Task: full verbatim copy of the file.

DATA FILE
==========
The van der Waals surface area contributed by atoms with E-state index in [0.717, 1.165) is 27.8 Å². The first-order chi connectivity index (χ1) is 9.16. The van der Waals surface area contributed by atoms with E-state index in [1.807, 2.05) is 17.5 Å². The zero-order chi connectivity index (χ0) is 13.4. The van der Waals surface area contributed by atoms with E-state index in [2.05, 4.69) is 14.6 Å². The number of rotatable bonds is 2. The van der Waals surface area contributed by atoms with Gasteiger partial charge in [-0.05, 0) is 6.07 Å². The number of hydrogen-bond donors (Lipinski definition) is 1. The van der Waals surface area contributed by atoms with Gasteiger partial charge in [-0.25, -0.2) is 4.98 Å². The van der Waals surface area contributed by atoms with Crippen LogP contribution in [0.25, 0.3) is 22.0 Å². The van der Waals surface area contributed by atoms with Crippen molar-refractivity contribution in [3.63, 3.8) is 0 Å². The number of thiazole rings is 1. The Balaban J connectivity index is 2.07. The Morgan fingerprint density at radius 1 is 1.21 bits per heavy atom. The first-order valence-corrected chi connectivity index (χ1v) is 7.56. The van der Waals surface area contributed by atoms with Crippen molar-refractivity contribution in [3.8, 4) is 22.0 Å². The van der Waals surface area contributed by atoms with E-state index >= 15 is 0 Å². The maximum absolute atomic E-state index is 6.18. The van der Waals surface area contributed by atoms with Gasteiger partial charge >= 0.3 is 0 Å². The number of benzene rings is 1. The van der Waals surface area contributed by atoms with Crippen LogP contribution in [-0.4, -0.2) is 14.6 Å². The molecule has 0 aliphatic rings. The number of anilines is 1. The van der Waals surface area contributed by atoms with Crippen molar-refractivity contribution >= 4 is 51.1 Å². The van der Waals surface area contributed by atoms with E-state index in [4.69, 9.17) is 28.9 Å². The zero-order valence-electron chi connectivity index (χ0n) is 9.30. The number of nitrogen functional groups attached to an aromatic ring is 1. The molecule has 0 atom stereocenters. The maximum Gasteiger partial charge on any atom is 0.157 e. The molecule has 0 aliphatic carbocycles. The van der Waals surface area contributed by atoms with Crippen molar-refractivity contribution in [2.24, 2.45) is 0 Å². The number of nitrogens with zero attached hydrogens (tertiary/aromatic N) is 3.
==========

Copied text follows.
The van der Waals surface area contributed by atoms with E-state index in [0.717, 1.165) is 27.8 Å². The first-order chi connectivity index (χ1) is 9.16. The van der Waals surface area contributed by atoms with E-state index in [1.807, 2.05) is 17.5 Å². The zero-order chi connectivity index (χ0) is 13.4. The van der Waals surface area contributed by atoms with E-state index in [2.05, 4.69) is 14.6 Å². The number of rotatable bonds is 2. The van der Waals surface area contributed by atoms with Gasteiger partial charge in [-0.05, 0) is 6.07 Å². The number of hydrogen-bond donors (Lipinski definition) is 1. The van der Waals surface area contributed by atoms with Gasteiger partial charge in [-0.25, -0.2) is 4.98 Å². The van der Waals surface area contributed by atoms with Crippen LogP contribution in [0.25, 0.3) is 22.0 Å². The van der Waals surface area contributed by atoms with Crippen molar-refractivity contribution in [3.63, 3.8) is 0 Å². The number of thiazole rings is 1. The Balaban J connectivity index is 2.07. The Morgan fingerprint density at radius 1 is 1.21 bits per heavy atom. The first-order valence-corrected chi connectivity index (χ1v) is 7.56. The van der Waals surface area contributed by atoms with Crippen molar-refractivity contribution in [3.8, 4) is 22.0 Å². The van der Waals surface area contributed by atoms with E-state index >= 15 is 0 Å². The maximum absolute atomic E-state index is 6.18. The van der Waals surface area contributed by atoms with Gasteiger partial charge >= 0.3 is 0 Å². The number of benzene rings is 1. The van der Waals surface area contributed by atoms with Crippen LogP contribution in [-0.4, -0.2) is 14.6 Å². The molecule has 0 aliphatic rings. The number of anilines is 1. The van der Waals surface area contributed by atoms with Crippen molar-refractivity contribution >= 4 is 51.1 Å². The van der Waals surface area contributed by atoms with E-state index in [4.69, 9.17) is 28.9 Å². The zero-order valence-electron chi connectivity index (χ0n) is 9.30. The number of nitrogen functional groups attached to an aromatic ring is 1. The molecule has 0 atom stereocenters. The maximum Gasteiger partial charge on any atom is 0.157 e. The molecule has 0 aliphatic carbocycles. The van der Waals surface area contributed by atoms with Crippen molar-refractivity contribution in [2.24, 2.45) is 0 Å². The number of nitrogens with zero attached hydrogens (tertiary/aromatic N) is 3.